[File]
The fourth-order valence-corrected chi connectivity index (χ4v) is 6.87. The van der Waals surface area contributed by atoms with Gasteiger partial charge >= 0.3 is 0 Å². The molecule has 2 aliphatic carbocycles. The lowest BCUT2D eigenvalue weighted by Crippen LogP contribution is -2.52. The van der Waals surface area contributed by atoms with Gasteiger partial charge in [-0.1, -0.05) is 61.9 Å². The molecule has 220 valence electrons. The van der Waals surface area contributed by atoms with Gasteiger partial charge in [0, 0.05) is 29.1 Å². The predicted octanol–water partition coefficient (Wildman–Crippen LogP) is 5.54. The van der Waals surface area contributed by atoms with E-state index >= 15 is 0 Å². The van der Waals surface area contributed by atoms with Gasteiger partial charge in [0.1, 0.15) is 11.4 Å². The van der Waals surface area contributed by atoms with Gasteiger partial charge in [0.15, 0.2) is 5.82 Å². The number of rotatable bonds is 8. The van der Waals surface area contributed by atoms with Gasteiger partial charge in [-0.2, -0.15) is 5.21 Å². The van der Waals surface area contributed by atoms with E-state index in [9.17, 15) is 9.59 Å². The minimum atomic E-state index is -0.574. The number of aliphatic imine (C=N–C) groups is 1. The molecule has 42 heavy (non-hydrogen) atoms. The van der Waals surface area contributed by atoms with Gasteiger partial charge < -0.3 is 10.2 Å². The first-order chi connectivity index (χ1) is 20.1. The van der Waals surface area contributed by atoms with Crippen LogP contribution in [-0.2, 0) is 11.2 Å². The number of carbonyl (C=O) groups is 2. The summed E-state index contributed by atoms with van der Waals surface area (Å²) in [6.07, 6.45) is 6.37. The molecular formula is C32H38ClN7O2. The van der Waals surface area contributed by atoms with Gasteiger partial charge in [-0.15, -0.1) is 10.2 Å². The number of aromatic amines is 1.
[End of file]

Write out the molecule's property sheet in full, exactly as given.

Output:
The fourth-order valence-corrected chi connectivity index (χ4v) is 6.87. The van der Waals surface area contributed by atoms with Gasteiger partial charge >= 0.3 is 0 Å². The molecule has 2 aliphatic carbocycles. The lowest BCUT2D eigenvalue weighted by Crippen LogP contribution is -2.52. The van der Waals surface area contributed by atoms with Gasteiger partial charge in [-0.1, -0.05) is 61.9 Å². The molecule has 220 valence electrons. The van der Waals surface area contributed by atoms with Gasteiger partial charge in [0, 0.05) is 29.1 Å². The predicted octanol–water partition coefficient (Wildman–Crippen LogP) is 5.54. The van der Waals surface area contributed by atoms with E-state index >= 15 is 0 Å². The van der Waals surface area contributed by atoms with Gasteiger partial charge in [0.1, 0.15) is 11.4 Å². The van der Waals surface area contributed by atoms with Gasteiger partial charge in [0.15, 0.2) is 5.82 Å². The number of rotatable bonds is 8. The van der Waals surface area contributed by atoms with Gasteiger partial charge in [-0.2, -0.15) is 5.21 Å². The van der Waals surface area contributed by atoms with E-state index in [9.17, 15) is 9.59 Å². The minimum atomic E-state index is -0.574. The number of aliphatic imine (C=N–C) groups is 1. The molecule has 42 heavy (non-hydrogen) atoms. The van der Waals surface area contributed by atoms with Gasteiger partial charge < -0.3 is 10.2 Å². The first-order chi connectivity index (χ1) is 20.1. The van der Waals surface area contributed by atoms with Crippen LogP contribution in [-0.2, 0) is 11.2 Å². The number of carbonyl (C=O) groups is 2. The summed E-state index contributed by atoms with van der Waals surface area (Å²) in [6.07, 6.45) is 6.37. The molecular formula is C32H38ClN7O2. The van der Waals surface area contributed by atoms with Gasteiger partial charge in [-0.15, -0.1) is 10.2 Å². The number of aromatic amines is 1.